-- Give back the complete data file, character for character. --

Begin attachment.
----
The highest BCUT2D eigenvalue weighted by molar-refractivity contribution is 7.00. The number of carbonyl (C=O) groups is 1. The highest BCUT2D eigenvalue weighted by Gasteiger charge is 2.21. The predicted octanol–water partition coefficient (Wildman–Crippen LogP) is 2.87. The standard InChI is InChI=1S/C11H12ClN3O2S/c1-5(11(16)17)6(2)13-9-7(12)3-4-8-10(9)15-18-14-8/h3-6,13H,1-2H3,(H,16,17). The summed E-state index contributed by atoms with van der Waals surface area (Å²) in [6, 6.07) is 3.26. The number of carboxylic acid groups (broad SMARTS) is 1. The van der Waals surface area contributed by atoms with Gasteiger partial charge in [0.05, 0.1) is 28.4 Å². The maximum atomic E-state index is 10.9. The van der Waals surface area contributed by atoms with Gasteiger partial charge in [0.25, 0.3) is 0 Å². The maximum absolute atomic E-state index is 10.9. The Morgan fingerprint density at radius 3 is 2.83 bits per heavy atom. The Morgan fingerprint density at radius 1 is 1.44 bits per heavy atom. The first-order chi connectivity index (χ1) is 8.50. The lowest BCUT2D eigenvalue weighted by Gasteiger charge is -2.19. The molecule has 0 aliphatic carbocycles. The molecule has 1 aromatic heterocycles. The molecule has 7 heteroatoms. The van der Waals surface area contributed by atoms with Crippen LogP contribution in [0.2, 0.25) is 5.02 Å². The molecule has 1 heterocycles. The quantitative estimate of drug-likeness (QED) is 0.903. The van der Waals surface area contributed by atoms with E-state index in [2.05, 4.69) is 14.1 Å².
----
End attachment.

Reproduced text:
The highest BCUT2D eigenvalue weighted by molar-refractivity contribution is 7.00. The number of carbonyl (C=O) groups is 1. The highest BCUT2D eigenvalue weighted by Gasteiger charge is 2.21. The predicted octanol–water partition coefficient (Wildman–Crippen LogP) is 2.87. The standard InChI is InChI=1S/C11H12ClN3O2S/c1-5(11(16)17)6(2)13-9-7(12)3-4-8-10(9)15-18-14-8/h3-6,13H,1-2H3,(H,16,17). The summed E-state index contributed by atoms with van der Waals surface area (Å²) in [6, 6.07) is 3.26. The number of carboxylic acid groups (broad SMARTS) is 1. The van der Waals surface area contributed by atoms with Gasteiger partial charge in [0.05, 0.1) is 28.4 Å². The maximum atomic E-state index is 10.9. The van der Waals surface area contributed by atoms with Gasteiger partial charge in [0.25, 0.3) is 0 Å². The maximum absolute atomic E-state index is 10.9. The Morgan fingerprint density at radius 3 is 2.83 bits per heavy atom. The Morgan fingerprint density at radius 1 is 1.44 bits per heavy atom. The first-order chi connectivity index (χ1) is 8.50. The lowest BCUT2D eigenvalue weighted by Gasteiger charge is -2.19. The molecule has 0 aliphatic carbocycles. The molecule has 1 aromatic heterocycles. The molecule has 7 heteroatoms. The van der Waals surface area contributed by atoms with Crippen LogP contribution in [0.2, 0.25) is 5.02 Å². The molecule has 1 heterocycles. The quantitative estimate of drug-likeness (QED) is 0.903. The van der Waals surface area contributed by atoms with E-state index in [2.05, 4.69) is 14.1 Å².